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Right to free speech is democracy’s precious gift, but not when it stifles others’ voices

Campus Voice is an initiative by ThePrint where young Indians get an opportunity to express their opinions on a prevalent issue.

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A speech on national integrity can get you jailed in India while the President of the United States can openly call Mexicans “rapists” — such is the state of free speech in today’s world.

While genuine criticism meets severe suppression on one end, hate speech runs amok in the garb of free expression on the other. Through both these ways, the far-Right has strengthened its hold in the world and social media allows them to amplify their majoritarianism, xenophobia and communal hatred.

Article 19(1) of the Constitution of India guarantees freedom of speech, although this right is not absolute and comes with some reasonable restrictions outlined under Article 19(2). In recent times, however, the ruling party has gone beyond all semblance of reason and regularly used the Unlawful Activities Prevention Act (UAPA) and the National Security Act (NSA) to crush dissent. These draconian laws allow them to detain those who oppose the government without charges, as has been the case with many of those who protested against the Citizenship Amendment Act. 

On the other end of the spectrum is the US model, where the First Amendment provides for almost absolute freedom of speech, except when the speaker intends to incite “imminent lawless action”. Thus, one can make the vilest statements about particular communities without repercussions, which is what allows hate groups such as the KKK (Ku Klux Klan) — a white supremacist hate group — to exist. 

Two major free speech challenges faced by world

So, broadly, there are two kinds of challenges that free speech faces in our world today.

First, in most third-world countries like ours, the existing legal machinery is not adequate to guarantee freedom of speech and needs to be revised. Second, in developed countries like the US, free speech is increasingly being equated with absolute speech.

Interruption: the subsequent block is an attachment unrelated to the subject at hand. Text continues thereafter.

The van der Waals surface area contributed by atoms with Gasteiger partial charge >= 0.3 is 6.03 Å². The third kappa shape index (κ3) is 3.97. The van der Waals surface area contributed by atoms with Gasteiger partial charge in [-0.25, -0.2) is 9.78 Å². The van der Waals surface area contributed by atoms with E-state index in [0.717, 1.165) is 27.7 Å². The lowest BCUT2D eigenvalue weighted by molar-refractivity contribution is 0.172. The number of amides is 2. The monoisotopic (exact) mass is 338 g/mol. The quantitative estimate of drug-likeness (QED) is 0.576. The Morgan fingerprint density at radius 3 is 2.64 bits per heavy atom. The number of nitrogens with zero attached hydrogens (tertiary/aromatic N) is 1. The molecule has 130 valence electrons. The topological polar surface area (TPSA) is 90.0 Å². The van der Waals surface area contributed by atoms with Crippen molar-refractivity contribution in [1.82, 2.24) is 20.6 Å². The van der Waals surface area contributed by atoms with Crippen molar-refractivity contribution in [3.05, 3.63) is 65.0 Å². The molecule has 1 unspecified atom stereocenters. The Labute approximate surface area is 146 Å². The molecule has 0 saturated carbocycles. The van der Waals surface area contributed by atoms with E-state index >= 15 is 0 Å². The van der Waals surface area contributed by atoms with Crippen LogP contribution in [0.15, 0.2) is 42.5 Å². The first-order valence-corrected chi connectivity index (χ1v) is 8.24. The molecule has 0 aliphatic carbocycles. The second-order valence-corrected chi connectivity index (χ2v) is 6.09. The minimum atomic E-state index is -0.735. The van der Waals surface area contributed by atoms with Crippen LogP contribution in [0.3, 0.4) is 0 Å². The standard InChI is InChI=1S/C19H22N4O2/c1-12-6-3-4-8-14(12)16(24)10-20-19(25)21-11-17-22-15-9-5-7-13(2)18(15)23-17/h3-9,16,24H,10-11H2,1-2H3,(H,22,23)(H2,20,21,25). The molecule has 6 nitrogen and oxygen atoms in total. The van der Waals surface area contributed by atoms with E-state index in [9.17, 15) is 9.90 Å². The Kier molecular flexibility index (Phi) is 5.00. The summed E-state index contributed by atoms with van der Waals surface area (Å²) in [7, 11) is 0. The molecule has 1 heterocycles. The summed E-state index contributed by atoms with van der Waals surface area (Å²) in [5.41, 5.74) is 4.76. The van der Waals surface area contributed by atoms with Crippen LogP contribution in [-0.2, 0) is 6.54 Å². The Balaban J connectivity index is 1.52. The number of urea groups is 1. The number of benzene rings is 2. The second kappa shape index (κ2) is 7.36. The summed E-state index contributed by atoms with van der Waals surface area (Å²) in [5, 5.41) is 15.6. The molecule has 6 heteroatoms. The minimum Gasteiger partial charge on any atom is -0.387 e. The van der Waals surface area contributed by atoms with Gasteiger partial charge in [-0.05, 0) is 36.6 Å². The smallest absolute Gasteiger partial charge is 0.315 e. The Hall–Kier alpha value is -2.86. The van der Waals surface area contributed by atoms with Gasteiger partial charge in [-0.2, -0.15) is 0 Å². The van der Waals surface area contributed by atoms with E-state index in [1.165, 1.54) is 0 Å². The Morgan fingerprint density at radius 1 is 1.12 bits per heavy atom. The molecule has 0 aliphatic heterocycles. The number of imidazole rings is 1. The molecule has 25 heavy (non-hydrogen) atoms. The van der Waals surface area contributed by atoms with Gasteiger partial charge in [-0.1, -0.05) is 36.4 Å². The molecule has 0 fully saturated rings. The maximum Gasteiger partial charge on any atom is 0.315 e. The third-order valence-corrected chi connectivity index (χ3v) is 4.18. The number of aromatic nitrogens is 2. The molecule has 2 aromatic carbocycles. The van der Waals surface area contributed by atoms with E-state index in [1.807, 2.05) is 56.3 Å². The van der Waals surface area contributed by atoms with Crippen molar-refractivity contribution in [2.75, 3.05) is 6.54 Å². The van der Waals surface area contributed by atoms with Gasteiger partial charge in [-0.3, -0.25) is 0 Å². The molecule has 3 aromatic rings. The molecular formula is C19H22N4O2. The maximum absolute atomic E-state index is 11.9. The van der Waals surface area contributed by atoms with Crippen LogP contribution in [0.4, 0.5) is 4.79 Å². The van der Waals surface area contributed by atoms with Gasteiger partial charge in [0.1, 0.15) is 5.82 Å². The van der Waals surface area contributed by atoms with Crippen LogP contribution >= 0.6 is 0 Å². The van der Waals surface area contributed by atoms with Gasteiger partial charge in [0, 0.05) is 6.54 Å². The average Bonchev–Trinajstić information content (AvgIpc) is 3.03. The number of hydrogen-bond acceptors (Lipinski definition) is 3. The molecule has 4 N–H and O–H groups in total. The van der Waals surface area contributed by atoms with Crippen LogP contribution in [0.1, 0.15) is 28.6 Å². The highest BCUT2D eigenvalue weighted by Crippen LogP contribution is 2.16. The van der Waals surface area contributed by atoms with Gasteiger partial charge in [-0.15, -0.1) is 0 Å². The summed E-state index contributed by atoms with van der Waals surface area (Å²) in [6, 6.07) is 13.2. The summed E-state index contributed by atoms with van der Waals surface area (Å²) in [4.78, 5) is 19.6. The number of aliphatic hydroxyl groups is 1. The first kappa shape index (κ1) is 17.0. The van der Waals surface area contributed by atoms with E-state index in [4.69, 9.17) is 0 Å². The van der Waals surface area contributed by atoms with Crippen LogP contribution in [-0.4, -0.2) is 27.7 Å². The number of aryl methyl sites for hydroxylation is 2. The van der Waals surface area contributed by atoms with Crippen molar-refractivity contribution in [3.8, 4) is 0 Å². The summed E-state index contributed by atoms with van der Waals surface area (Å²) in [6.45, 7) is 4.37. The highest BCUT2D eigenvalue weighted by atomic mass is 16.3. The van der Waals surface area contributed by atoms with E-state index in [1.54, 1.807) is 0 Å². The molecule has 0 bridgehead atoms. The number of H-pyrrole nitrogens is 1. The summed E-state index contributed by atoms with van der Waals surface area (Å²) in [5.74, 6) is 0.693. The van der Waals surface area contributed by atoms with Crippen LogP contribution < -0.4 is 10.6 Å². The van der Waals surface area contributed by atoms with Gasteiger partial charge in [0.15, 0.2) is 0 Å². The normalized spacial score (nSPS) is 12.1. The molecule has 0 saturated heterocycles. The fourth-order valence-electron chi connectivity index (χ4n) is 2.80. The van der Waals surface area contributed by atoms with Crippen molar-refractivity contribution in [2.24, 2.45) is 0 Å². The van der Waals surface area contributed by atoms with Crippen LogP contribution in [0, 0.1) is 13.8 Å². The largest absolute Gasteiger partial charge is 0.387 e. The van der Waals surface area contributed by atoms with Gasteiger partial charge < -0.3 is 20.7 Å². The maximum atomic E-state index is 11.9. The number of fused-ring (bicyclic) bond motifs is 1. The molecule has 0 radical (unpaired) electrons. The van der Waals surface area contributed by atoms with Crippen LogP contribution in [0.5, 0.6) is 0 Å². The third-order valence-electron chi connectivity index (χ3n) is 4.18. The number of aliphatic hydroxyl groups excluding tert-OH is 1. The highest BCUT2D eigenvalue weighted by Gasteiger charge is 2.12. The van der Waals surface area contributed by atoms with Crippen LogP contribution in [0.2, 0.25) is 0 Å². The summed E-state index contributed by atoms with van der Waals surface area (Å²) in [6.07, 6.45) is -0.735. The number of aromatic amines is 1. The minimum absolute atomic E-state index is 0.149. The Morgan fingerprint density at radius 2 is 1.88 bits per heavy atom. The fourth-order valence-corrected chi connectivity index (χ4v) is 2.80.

There, the fight for free expression has gone past the noble endeavour of challenging authority and orthodoxy, instead, it has become a tool to normalise hate speech and to silence minorities. In a case as curious as that of ‘Benjamin Button’, the Right wing has appropriated free expression to spread hate with impunity, to speak without challenge. 

Words always have consequences. There was a surge in anti-Muslim attacks in the UK, after Prime Minister Boris Johnson called women in burqas “bank robbers”, and similar incidents happen everywhere.

In India, while the government clamps down on its critics, it gives a free pass to those who align with its values. Hate speech can air on national television as long as the targeted community is a minority.

Even by the American standard of “imminent lawless action”, chanting “Desh ke gaddaro ko, goli maaro saalo ko” at rallies would be considered wrong, and yet it seems to be acceptable here.

We must continue to fight for freedom of expression in India but, at the same time, we must be careful not to advocate the other extreme. A right to express one’s opinion is one of the precious gifts of democracy but not when it stifles the voices of others or puts them in danger, freedom of speech must not supersede freedom to life. 

‘Keeping Up’ with the times

Social media has given a voice to everyone. But the digital world, like our real world, is not a level-playing field and those with power quickly learned how to use it to their advantage.

In India, on top of direct suppression of online speech by arrests and local internet shutdowns, there are now methods of indirect suppression — troll armies that abuse people and flooding tactics (fake news, propaganda bots, paid commentators) that drown out real voices. 

Stick and stones have always broken bones, but 2020 has shown us that words can hurt twice as much.

The ‘Plandemic’ video — which falsely claimed that wearing masks “activates” Covid-19 —and similar sources created a storm of misinformation that caused tremendous loss of life in America.

Later, Trump and his supporters tried to undermine the election process through their baseless accusations. Luckily, after years of not doing anything about disinformation, social media platforms have finally stepped in. Both Twitter and Facebook flagged Trump’s “disputed” claims.

Social media companies should develop clear terms to tackle misinformation and hate speech. Unlike Facebook’s former policy head in India, Ankhi Das, who advised against banning a BJP leader for hate speech, employees must sincerely execute those terms.

Online platforms should make it harder for people to share misinformation, like what Twitter did with Trump: Covering tweets with labels and only letting people share them if they added their own context.

It is most often women and minorities who are targeted online, so companies must employ sufficient moderators to make their platforms a space to share ideas, not to abuse and harass. Absolute freedom of speech, regularly endorsed by intellectuals, may work in a university seminar but in the real world of inequalities, it dehumanises and harms the less powerful.

Sourabh Yadav is a student of Jawaharlal Nehru University, New Delhi

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    The civilized world people are troubled to discover that India in 2021, murdering, torturing, jailing Indians for exercising their democratic rights to free speech. It would be wise for India to declare as a terroristic regime rather sinuously pretending to be Democratic.

    Respectfully submitted

    Ramesh Mishra

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